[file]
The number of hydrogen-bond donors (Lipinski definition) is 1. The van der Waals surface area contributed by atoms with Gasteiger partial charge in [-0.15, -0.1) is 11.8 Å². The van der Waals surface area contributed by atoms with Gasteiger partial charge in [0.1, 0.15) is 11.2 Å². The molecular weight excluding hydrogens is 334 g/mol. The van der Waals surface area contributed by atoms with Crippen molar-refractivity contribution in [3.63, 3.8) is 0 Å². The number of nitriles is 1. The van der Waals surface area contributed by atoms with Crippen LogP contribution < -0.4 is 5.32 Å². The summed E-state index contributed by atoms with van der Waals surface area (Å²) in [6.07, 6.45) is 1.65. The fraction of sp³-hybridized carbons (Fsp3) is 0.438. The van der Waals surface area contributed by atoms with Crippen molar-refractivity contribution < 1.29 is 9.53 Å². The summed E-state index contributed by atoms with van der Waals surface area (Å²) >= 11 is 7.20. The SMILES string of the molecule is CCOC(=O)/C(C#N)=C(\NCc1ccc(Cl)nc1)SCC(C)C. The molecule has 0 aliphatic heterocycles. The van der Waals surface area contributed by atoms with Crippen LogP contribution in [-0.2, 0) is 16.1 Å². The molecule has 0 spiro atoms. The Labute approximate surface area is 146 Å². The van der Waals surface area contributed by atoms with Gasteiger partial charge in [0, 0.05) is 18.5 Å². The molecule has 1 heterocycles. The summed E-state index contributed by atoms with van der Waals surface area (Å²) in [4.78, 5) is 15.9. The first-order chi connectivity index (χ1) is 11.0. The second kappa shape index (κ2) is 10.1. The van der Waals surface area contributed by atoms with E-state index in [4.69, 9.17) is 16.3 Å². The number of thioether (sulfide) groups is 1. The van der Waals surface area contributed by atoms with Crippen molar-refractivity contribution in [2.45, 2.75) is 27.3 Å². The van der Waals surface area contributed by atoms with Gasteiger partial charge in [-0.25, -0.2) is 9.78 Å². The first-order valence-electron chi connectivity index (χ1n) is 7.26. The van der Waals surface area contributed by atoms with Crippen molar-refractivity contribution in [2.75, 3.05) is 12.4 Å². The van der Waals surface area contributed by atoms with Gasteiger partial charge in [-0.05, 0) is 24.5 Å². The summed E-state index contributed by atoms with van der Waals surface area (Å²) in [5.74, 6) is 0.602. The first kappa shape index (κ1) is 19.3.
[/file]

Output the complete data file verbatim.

The number of hydrogen-bond donors (Lipinski definition) is 1. The van der Waals surface area contributed by atoms with Gasteiger partial charge in [-0.15, -0.1) is 11.8 Å². The van der Waals surface area contributed by atoms with Gasteiger partial charge in [0.1, 0.15) is 11.2 Å². The molecular weight excluding hydrogens is 334 g/mol. The van der Waals surface area contributed by atoms with Crippen molar-refractivity contribution in [3.63, 3.8) is 0 Å². The number of nitriles is 1. The van der Waals surface area contributed by atoms with Crippen LogP contribution < -0.4 is 5.32 Å². The summed E-state index contributed by atoms with van der Waals surface area (Å²) in [6.07, 6.45) is 1.65. The fraction of sp³-hybridized carbons (Fsp3) is 0.438. The van der Waals surface area contributed by atoms with Crippen molar-refractivity contribution < 1.29 is 9.53 Å². The summed E-state index contributed by atoms with van der Waals surface area (Å²) >= 11 is 7.20. The SMILES string of the molecule is CCOC(=O)/C(C#N)=C(\NCc1ccc(Cl)nc1)SCC(C)C. The molecule has 0 aliphatic heterocycles. The van der Waals surface area contributed by atoms with Crippen LogP contribution in [-0.2, 0) is 16.1 Å². The molecule has 0 spiro atoms. The Labute approximate surface area is 146 Å². The van der Waals surface area contributed by atoms with Gasteiger partial charge in [0, 0.05) is 18.5 Å². The molecule has 1 heterocycles. The summed E-state index contributed by atoms with van der Waals surface area (Å²) in [4.78, 5) is 15.9. The first-order chi connectivity index (χ1) is 11.0. The second kappa shape index (κ2) is 10.1. The van der Waals surface area contributed by atoms with E-state index in [4.69, 9.17) is 16.3 Å². The number of thioether (sulfide) groups is 1. The van der Waals surface area contributed by atoms with Crippen molar-refractivity contribution in [2.45, 2.75) is 27.3 Å². The van der Waals surface area contributed by atoms with Gasteiger partial charge in [-0.25, -0.2) is 9.78 Å². The first-order valence-electron chi connectivity index (χ1n) is 7.26. The van der Waals surface area contributed by atoms with Crippen molar-refractivity contribution in [2.75, 3.05) is 12.4 Å². The van der Waals surface area contributed by atoms with Gasteiger partial charge in [-0.05, 0) is 24.5 Å². The summed E-state index contributed by atoms with van der Waals surface area (Å²) in [5.74, 6) is 0.602. The first kappa shape index (κ1) is 19.3.